Review of the Regulatory Reform (Fire Safety) Order 2005

I have defended or prosecuted over 190 cases under the Fire Safety Order since October 2006. I am a higher courts advocate, so I deal with cases before both the Magistrates Court and the Crown Court. For various reasons, (most defendants plead guilty to fire safety charges-so nobody appeals to the Court of Appeal) there is no case law in relation to the interpretation of the Order.
That does not mean that the Order does not require clarification or amendment. Over the last 12 years opposing advocates magistrates court clerks, district judges and Crown court judges have on numerous occasions expressed concerns regarding the drafting of the Order.
Here is a summary of the points/concerns which have been raised with me over the years.

Article 2 – Definitions

The definition of “domestic premises” and what constitutes a “private dwelling” would benefit from reform. The current definition suggests that the Order cannot apply to private living accommodation or to those responsible for such premises, when clearly the Order can apply. If a tenant living in private accommodation has any control over the safety of his premises, which may affect the safety of other parts of premises (for example, a fire door leading on to the communal areas), then the Order may apply to a limited degree. On the basis that the Fire Safety Order appears to be preferred as the enforcement tool of choice, as opposed to the Housing Act, further clarity in this regard would significantly assist those who enforce.
It is unlikely that the courts will be able to provide much assistance in the interpretation of the Order within the foreseeable future. I’m not aware of any appeals, regarding a point of law in respect of the Order, finding their way to the Court of Appeal. Any reform would have to come through statutory instruments for a revision of the Order (which is easier than with primary legislation). In my view, these areas should be considered for reform as a matter of urgency.

The Responsible Person/Persons with Control – Articles 3 and 5

For me, the most obvious area for reform is in the area of identifying responsible persons under the Order. I have no doubt that it is this aspect of the Order, which causes the most confusion, not only to fire officers, but also to those responsible for the safety of their premises. Dame Judith Hackitt identified this issue in her interim report at para. 1.16:
‘Responsible persons’ under the Regulatory Reform (Fire Safety) Order 2005 are frequently not identified when the building is due to be handed over following construction and therefore people are not aware of their responsibilities and often assume they are for someone else to do.’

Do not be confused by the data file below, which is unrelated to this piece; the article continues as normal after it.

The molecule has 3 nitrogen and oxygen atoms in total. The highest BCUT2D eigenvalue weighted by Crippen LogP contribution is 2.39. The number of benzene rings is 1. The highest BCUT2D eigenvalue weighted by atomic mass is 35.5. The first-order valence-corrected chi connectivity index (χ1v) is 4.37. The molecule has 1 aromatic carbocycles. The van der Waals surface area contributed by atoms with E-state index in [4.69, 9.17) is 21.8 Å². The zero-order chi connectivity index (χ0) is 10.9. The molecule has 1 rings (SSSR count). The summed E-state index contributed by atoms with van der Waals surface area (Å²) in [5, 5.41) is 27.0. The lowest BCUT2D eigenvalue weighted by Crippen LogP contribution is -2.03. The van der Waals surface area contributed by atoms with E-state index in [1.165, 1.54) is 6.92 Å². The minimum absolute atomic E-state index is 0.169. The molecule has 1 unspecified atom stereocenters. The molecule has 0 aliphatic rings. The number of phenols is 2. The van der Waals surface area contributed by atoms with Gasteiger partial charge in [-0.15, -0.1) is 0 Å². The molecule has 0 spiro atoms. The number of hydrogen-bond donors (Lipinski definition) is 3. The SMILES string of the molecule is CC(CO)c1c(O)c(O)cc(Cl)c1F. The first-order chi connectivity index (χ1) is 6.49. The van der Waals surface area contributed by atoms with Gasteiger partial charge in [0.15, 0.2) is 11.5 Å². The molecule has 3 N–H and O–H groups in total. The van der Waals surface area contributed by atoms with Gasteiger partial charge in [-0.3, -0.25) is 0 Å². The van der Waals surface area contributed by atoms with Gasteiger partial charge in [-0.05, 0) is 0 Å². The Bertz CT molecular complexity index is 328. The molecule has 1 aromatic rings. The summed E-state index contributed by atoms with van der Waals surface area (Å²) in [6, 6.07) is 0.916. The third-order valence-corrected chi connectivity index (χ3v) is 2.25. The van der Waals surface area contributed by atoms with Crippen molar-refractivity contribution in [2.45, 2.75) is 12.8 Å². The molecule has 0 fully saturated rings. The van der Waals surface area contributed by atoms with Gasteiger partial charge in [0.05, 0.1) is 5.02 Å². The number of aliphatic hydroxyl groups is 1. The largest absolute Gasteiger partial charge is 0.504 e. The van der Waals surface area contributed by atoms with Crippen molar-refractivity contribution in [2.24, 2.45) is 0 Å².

Presently, Article 3 deals with the definition of ‘responsible persons’ and Article 5 deals with ‘persons with control’. Whilst I understand that employers should be distinguished from other responsible persons to ensure compliance and consistency with the Health and Safety at Work Act, the combination of Articles 3 (b) (i), and (ii), together with Articles 5 (3) and (4) create confusion and the lack of clarity when establishing those against whom enforcement should be taken. Article 5 (3) imposes the same responsibilities laid out in Article 3 on those with any control over premises (the extent of their control). I cannot see why Article 3 cannot be made much simpler by replacing Article 3 (b) with the contents of Articles 5 (3) and (4).
A reform of this nature would ensure that all those with control of premises would be called responsible persons and the confusing aspect of Article 3 (b) would be removed. Articles 30, 31 and 32 treat those with control premises in exactly the same way as they treats responsible persons so no further amendments would be required in respect of enforcement issues.

Article 8

Presently, Article 8 is used for 2 separate purposes. Due to the lack of a substantive Article in relation to fire separation and compartmentation within buildings, Article 8 and general fire precautions (Article 4(a)) is used in a convoluted way to deal with the lack of fire separation.
Article 8 relates to general fire precautions at 8(a) in relation to the safety of employees and 8(b) in relation to none employees. Many companies now, in particular with premises such as hotels and nursing homes are setting up a corporate structure where the employer is an administrative company liable only for the payment of wages with other management companies responsible for the running of the premises. This means that the employer does not have control over the workplace. This leads to difficulty with enforcing Articles 19 and 21 which refer specifically to the duties of the employer to their employees.